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December 15, 2006


There's SOA for IT infrastructure, and there's SOA for the library world. We've (yeah, I'm working for NLA) taken big steps in the former, but I agree that the library world in general needs to snap out if its locked-in vocabulary if it wants to communicate and work with the rest of the world. But I think the former is the perfect way to make the latter happen.

The word service can mean different things to different people. There's a value in developing a terminology that groups SOA-type services at a use case level - eg Find (search, scan, spell-check, cluster, rank, sort, present, etc) and also at a worfklow level - eg Discover (find, locate, request) and Deliver (Resolve, Supply, Lend, Reserve). The workflow level groupings correspond more to what librarians mean when they talk about services - the matrix of use cases needing to be supported to deliver a product to users. The Discover/Deliver dichotomy is a useful one to make because different business level services may be responsible for each part of the Discovery to Delivery workflow. Developing a global discovery and delivery service framework at a business level involves more than technical infrastructure. There are organisational and policy issues to be resolved. Having a shared terminology is important at this level too and it also helps with drilling down to the detail needed for a shared SOA. (Library IT people need to speak both languages.)

There are a few options to just "service", including

1. SOA service
2. software service
3. machine-to-machine service

I definitely agree that we need to work to a common, shared terminology.

Richard makes several valid points about the need to talk together. I am responding as the current chair of the Interoperability Working Group of the Rethinking Resource Sharing initiative that began over 2 years ago. I also happen to work for a library automation vendor and have spent the last 10 years specializing in interlibrary loan products and processes.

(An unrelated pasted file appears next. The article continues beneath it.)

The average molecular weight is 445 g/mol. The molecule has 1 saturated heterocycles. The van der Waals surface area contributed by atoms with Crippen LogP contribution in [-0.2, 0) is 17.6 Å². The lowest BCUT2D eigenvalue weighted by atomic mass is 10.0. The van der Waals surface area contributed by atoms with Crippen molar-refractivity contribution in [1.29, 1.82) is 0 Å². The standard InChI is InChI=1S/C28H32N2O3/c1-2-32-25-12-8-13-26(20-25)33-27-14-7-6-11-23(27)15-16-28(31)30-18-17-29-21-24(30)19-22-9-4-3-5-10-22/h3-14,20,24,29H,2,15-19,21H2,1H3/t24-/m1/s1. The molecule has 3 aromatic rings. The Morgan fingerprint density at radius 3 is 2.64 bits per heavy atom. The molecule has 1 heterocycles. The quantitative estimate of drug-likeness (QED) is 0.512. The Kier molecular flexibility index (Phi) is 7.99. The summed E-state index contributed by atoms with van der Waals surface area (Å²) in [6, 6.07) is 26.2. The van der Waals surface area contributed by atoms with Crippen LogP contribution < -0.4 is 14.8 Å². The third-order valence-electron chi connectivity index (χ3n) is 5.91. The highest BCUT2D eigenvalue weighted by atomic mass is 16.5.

The perceived need that is being addressed by the Get-It service is the need to move resource sharing from library staff in the backroom to people (current library patrons or not) who want or need published materials (books, articles, music, movies, etc.). Our approach is to create an open source, vendor-neutral, extensible plug-in that works initially on Firefox since it is a plug-in friendly browser. The biggest differentiation between this and other projects is that it can retrieve information on published materials using metadata or by using data in the actual web page.

When work was beginning on the Get-It project we sent out an open invitation to participate to the groups who have been active in the library space. Receiving no response, we have gone ahead and created a working prototype. A third annual Rethinking Resource Sharing Forum is planned for April 19-20 in Chicago and we would be delighted to broaden the discussion if any of the library IT community would like to attend! Details are posted at http://www.rethinkingresourcesharing.org/index.html . We’ll also be looking for testers, interface programmers, and developers to take the extension even further should people want an opportunity to assist with this user driven initiative.

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